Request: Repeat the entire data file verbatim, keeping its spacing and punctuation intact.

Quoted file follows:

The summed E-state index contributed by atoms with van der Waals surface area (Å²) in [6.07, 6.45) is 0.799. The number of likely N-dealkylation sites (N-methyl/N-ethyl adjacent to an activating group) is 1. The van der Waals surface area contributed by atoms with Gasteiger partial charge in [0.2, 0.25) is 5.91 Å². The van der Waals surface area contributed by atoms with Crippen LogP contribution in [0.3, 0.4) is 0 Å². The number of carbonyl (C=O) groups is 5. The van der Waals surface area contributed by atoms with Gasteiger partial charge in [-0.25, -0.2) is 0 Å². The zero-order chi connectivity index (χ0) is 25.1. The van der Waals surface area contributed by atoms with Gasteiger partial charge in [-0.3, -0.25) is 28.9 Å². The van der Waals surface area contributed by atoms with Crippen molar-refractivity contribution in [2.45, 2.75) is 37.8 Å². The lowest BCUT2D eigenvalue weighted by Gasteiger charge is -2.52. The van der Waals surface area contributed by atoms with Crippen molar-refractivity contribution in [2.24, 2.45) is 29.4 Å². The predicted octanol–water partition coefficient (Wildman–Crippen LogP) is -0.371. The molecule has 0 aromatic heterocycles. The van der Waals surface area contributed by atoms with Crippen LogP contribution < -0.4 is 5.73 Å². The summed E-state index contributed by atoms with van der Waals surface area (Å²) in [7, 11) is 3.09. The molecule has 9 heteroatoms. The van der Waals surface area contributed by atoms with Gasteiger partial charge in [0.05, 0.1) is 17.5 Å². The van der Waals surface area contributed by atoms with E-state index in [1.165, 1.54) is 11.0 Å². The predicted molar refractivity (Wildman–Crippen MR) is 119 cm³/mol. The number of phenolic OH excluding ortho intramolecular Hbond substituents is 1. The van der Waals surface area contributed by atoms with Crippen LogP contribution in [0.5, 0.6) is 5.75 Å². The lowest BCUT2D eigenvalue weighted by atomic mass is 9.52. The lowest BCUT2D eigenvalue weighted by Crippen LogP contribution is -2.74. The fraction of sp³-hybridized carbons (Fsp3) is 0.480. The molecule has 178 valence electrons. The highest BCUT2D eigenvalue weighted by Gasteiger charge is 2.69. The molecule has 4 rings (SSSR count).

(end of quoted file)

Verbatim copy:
The summed E-state index contributed by atoms with van der Waals surface area (Å²) in [6.07, 6.45) is 0.799. The number of likely N-dealkylation sites (N-methyl/N-ethyl adjacent to an activating group) is 1. The van der Waals surface area contributed by atoms with Gasteiger partial charge in [0.2, 0.25) is 5.91 Å². The van der Waals surface area contributed by atoms with Crippen LogP contribution in [0.3, 0.4) is 0 Å². The number of carbonyl (C=O) groups is 5. The van der Waals surface area contributed by atoms with Gasteiger partial charge in [-0.25, -0.2) is 0 Å². The zero-order chi connectivity index (χ0) is 25.1. The van der Waals surface area contributed by atoms with Gasteiger partial charge in [-0.3, -0.25) is 28.9 Å². The van der Waals surface area contributed by atoms with Crippen molar-refractivity contribution in [2.45, 2.75) is 37.8 Å². The lowest BCUT2D eigenvalue weighted by Gasteiger charge is -2.52. The van der Waals surface area contributed by atoms with Crippen molar-refractivity contribution in [2.24, 2.45) is 29.4 Å². The predicted octanol–water partition coefficient (Wildman–Crippen LogP) is -0.371. The molecule has 0 aromatic heterocycles. The van der Waals surface area contributed by atoms with Crippen LogP contribution < -0.4 is 5.73 Å². The summed E-state index contributed by atoms with van der Waals surface area (Å²) in [7, 11) is 3.09. The molecule has 9 heteroatoms. The van der Waals surface area contributed by atoms with Gasteiger partial charge in [0.05, 0.1) is 17.5 Å². The van der Waals surface area contributed by atoms with E-state index in [1.165, 1.54) is 11.0 Å². The predicted molar refractivity (Wildman–Crippen MR) is 119 cm³/mol. The number of phenolic OH excluding ortho intramolecular Hbond substituents is 1. The van der Waals surface area contributed by atoms with Crippen LogP contribution in [0.5, 0.6) is 5.75 Å². The lowest BCUT2D eigenvalue weighted by atomic mass is 9.52. The lowest BCUT2D eigenvalue weighted by Crippen LogP contribution is -2.74. The fraction of sp³-hybridized carbons (Fsp3) is 0.480. The molecule has 178 valence electrons. The highest BCUT2D eigenvalue weighted by Gasteiger charge is 2.69. The molecule has 4 rings (SSSR count).